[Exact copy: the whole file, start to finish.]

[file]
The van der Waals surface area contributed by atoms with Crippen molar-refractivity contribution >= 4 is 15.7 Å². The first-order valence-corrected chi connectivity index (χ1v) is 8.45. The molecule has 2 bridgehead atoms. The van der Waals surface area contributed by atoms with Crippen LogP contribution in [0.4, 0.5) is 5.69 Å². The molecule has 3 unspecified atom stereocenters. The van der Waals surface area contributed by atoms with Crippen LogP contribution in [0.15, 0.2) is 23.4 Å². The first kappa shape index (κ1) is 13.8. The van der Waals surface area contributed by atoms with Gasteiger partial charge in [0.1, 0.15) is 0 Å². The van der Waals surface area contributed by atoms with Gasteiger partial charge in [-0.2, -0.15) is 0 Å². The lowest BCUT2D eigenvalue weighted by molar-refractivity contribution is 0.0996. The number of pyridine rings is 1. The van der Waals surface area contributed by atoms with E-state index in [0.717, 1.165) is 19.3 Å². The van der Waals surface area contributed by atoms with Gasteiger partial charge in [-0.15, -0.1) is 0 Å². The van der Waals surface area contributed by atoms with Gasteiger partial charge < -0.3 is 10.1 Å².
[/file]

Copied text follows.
The van der Waals surface area contributed by atoms with Crippen molar-refractivity contribution >= 4 is 15.7 Å². The first-order valence-corrected chi connectivity index (χ1v) is 8.45. The molecule has 2 bridgehead atoms. The van der Waals surface area contributed by atoms with Crippen LogP contribution in [0.4, 0.5) is 5.69 Å². The molecule has 3 unspecified atom stereocenters. The van der Waals surface area contributed by atoms with Crippen LogP contribution in [0.15, 0.2) is 23.4 Å². The first kappa shape index (κ1) is 13.8. The van der Waals surface area contributed by atoms with Gasteiger partial charge in [0.1, 0.15) is 0 Å². The van der Waals surface area contributed by atoms with Gasteiger partial charge in [-0.2, -0.15) is 0 Å². The lowest BCUT2D eigenvalue weighted by molar-refractivity contribution is 0.0996. The number of pyridine rings is 1. The van der Waals surface area contributed by atoms with E-state index in [0.717, 1.165) is 19.3 Å². The van der Waals surface area contributed by atoms with Gasteiger partial charge in [-0.15, -0.1) is 0 Å². The van der Waals surface area contributed by atoms with Gasteiger partial charge < -0.3 is 10.1 Å².